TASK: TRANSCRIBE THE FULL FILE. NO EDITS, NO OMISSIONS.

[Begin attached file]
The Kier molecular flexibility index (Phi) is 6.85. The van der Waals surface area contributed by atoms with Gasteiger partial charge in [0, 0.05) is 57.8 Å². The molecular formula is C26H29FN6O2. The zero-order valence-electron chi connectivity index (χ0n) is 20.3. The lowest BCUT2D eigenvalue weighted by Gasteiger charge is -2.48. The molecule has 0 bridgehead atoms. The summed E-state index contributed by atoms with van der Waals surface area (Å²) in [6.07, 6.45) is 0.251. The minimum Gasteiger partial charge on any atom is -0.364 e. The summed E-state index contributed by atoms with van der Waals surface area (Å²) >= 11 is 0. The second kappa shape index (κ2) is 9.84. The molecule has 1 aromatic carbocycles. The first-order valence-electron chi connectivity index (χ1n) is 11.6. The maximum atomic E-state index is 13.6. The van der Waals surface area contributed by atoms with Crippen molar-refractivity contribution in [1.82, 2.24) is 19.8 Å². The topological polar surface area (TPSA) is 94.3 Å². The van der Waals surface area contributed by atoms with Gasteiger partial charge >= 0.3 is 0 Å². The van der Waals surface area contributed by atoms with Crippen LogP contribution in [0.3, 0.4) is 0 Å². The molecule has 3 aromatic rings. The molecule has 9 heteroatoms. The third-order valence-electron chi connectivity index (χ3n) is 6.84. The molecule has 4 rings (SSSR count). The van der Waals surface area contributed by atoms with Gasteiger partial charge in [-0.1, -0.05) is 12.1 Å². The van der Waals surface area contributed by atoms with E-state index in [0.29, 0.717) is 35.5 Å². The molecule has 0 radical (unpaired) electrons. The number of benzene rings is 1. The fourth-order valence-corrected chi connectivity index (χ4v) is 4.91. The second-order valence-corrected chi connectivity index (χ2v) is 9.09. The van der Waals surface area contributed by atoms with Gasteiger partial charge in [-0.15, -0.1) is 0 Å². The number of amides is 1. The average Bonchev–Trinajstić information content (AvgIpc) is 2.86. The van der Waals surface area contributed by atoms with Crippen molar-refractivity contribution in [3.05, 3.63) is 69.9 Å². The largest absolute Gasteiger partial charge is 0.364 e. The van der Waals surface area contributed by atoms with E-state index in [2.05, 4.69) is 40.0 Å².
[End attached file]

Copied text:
The Kier molecular flexibility index (Phi) is 6.85. The van der Waals surface area contributed by atoms with Gasteiger partial charge in [0, 0.05) is 57.8 Å². The molecular formula is C26H29FN6O2. The zero-order valence-electron chi connectivity index (χ0n) is 20.3. The lowest BCUT2D eigenvalue weighted by Gasteiger charge is -2.48. The molecule has 0 bridgehead atoms. The summed E-state index contributed by atoms with van der Waals surface area (Å²) in [6.07, 6.45) is 0.251. The minimum Gasteiger partial charge on any atom is -0.364 e. The summed E-state index contributed by atoms with van der Waals surface area (Å²) >= 11 is 0. The second kappa shape index (κ2) is 9.84. The molecule has 1 aromatic carbocycles. The first-order valence-electron chi connectivity index (χ1n) is 11.6. The maximum atomic E-state index is 13.6. The van der Waals surface area contributed by atoms with Crippen molar-refractivity contribution in [1.82, 2.24) is 19.8 Å². The topological polar surface area (TPSA) is 94.3 Å². The van der Waals surface area contributed by atoms with Gasteiger partial charge >= 0.3 is 0 Å². The van der Waals surface area contributed by atoms with Crippen LogP contribution in [0.3, 0.4) is 0 Å². The molecule has 3 aromatic rings. The molecule has 9 heteroatoms. The third-order valence-electron chi connectivity index (χ3n) is 6.84. The molecule has 4 rings (SSSR count). The van der Waals surface area contributed by atoms with Gasteiger partial charge in [-0.1, -0.05) is 12.1 Å². The van der Waals surface area contributed by atoms with E-state index in [0.29, 0.717) is 35.5 Å². The molecule has 0 radical (unpaired) electrons. The number of benzene rings is 1. The fourth-order valence-corrected chi connectivity index (χ4v) is 4.91. The second-order valence-corrected chi connectivity index (χ2v) is 9.09. The van der Waals surface area contributed by atoms with Gasteiger partial charge in [-0.15, -0.1) is 0 Å². The number of amides is 1. The average Bonchev–Trinajstić information content (AvgIpc) is 2.86. The van der Waals surface area contributed by atoms with Crippen molar-refractivity contribution in [3.05, 3.63) is 69.9 Å². The largest absolute Gasteiger partial charge is 0.364 e. The van der Waals surface area contributed by atoms with E-state index in [2.05, 4.69) is 40.0 Å².